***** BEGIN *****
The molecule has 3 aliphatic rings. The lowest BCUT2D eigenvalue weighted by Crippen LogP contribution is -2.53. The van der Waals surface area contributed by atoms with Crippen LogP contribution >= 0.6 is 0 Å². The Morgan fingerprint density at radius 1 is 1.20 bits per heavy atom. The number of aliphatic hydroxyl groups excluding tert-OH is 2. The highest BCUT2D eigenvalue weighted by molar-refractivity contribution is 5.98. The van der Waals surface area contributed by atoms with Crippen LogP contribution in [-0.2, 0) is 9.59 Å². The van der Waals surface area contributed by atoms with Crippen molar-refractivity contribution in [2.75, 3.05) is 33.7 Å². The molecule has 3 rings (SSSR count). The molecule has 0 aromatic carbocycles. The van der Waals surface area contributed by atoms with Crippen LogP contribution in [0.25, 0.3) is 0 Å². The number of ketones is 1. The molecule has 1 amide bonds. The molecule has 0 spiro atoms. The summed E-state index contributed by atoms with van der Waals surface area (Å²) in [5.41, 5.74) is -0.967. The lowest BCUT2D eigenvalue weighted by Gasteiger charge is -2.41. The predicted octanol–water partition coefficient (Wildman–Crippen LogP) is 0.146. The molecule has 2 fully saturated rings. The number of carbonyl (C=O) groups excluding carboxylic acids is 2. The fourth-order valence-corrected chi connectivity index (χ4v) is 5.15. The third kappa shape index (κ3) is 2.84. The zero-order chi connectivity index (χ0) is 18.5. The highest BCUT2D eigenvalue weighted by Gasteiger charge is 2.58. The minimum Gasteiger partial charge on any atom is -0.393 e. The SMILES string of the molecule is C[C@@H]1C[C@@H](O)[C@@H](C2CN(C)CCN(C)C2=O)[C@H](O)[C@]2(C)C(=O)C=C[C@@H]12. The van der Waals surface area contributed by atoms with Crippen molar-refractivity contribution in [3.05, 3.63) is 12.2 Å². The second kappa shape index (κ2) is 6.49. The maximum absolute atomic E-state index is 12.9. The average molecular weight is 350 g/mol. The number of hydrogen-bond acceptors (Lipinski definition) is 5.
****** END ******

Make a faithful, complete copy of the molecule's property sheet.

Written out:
The molecule has 3 aliphatic rings. The lowest BCUT2D eigenvalue weighted by Crippen LogP contribution is -2.53. The van der Waals surface area contributed by atoms with Crippen LogP contribution >= 0.6 is 0 Å². The Morgan fingerprint density at radius 1 is 1.20 bits per heavy atom. The number of aliphatic hydroxyl groups excluding tert-OH is 2. The highest BCUT2D eigenvalue weighted by molar-refractivity contribution is 5.98. The van der Waals surface area contributed by atoms with Crippen LogP contribution in [-0.2, 0) is 9.59 Å². The van der Waals surface area contributed by atoms with Crippen molar-refractivity contribution in [2.75, 3.05) is 33.7 Å². The molecule has 3 rings (SSSR count). The molecule has 0 aromatic carbocycles. The van der Waals surface area contributed by atoms with Crippen LogP contribution in [0.25, 0.3) is 0 Å². The number of ketones is 1. The molecule has 1 amide bonds. The molecule has 0 spiro atoms. The summed E-state index contributed by atoms with van der Waals surface area (Å²) in [5.41, 5.74) is -0.967. The lowest BCUT2D eigenvalue weighted by Gasteiger charge is -2.41. The predicted octanol–water partition coefficient (Wildman–Crippen LogP) is 0.146. The molecule has 2 fully saturated rings. The number of carbonyl (C=O) groups excluding carboxylic acids is 2. The fourth-order valence-corrected chi connectivity index (χ4v) is 5.15. The third kappa shape index (κ3) is 2.84. The zero-order chi connectivity index (χ0) is 18.5. The highest BCUT2D eigenvalue weighted by Gasteiger charge is 2.58. The minimum Gasteiger partial charge on any atom is -0.393 e. The SMILES string of the molecule is C[C@@H]1C[C@@H](O)[C@@H](C2CN(C)CCN(C)C2=O)[C@H](O)[C@]2(C)C(=O)C=C[C@@H]12. The van der Waals surface area contributed by atoms with Crippen molar-refractivity contribution in [3.05, 3.63) is 12.2 Å². The second kappa shape index (κ2) is 6.49. The maximum absolute atomic E-state index is 12.9. The average molecular weight is 350 g/mol. The number of hydrogen-bond acceptors (Lipinski definition) is 5.